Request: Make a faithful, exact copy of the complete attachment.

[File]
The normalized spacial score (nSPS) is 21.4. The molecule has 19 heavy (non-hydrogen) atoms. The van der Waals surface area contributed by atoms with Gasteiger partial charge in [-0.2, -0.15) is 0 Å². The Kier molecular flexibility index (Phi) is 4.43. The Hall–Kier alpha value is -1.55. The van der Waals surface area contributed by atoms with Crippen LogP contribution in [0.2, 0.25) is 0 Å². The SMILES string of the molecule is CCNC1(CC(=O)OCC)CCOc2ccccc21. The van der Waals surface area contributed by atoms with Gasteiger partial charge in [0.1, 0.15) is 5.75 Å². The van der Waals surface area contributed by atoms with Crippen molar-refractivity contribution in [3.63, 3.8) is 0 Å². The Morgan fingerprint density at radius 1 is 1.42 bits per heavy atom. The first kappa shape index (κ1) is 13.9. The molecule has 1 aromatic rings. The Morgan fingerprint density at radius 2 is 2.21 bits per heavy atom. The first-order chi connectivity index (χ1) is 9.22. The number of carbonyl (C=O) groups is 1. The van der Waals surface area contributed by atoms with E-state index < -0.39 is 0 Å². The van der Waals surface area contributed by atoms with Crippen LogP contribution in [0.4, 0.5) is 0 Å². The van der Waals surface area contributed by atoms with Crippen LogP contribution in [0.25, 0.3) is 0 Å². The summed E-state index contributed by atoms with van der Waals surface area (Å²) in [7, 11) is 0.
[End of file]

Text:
The normalized spacial score (nSPS) is 21.4. The molecule has 19 heavy (non-hydrogen) atoms. The van der Waals surface area contributed by atoms with Gasteiger partial charge in [-0.2, -0.15) is 0 Å². The Kier molecular flexibility index (Phi) is 4.43. The Hall–Kier alpha value is -1.55. The van der Waals surface area contributed by atoms with Crippen LogP contribution in [0.2, 0.25) is 0 Å². The SMILES string of the molecule is CCNC1(CC(=O)OCC)CCOc2ccccc21. The van der Waals surface area contributed by atoms with Gasteiger partial charge in [0.1, 0.15) is 5.75 Å². The van der Waals surface area contributed by atoms with Crippen molar-refractivity contribution in [3.63, 3.8) is 0 Å². The Morgan fingerprint density at radius 1 is 1.42 bits per heavy atom. The first kappa shape index (κ1) is 13.9. The molecule has 1 aromatic rings. The Morgan fingerprint density at radius 2 is 2.21 bits per heavy atom. The first-order chi connectivity index (χ1) is 9.22. The number of carbonyl (C=O) groups is 1. The van der Waals surface area contributed by atoms with E-state index < -0.39 is 0 Å². The van der Waals surface area contributed by atoms with Crippen LogP contribution in [0.4, 0.5) is 0 Å². The van der Waals surface area contributed by atoms with Crippen LogP contribution in [0.25, 0.3) is 0 Å². The summed E-state index contributed by atoms with van der Waals surface area (Å²) in [7, 11) is 0.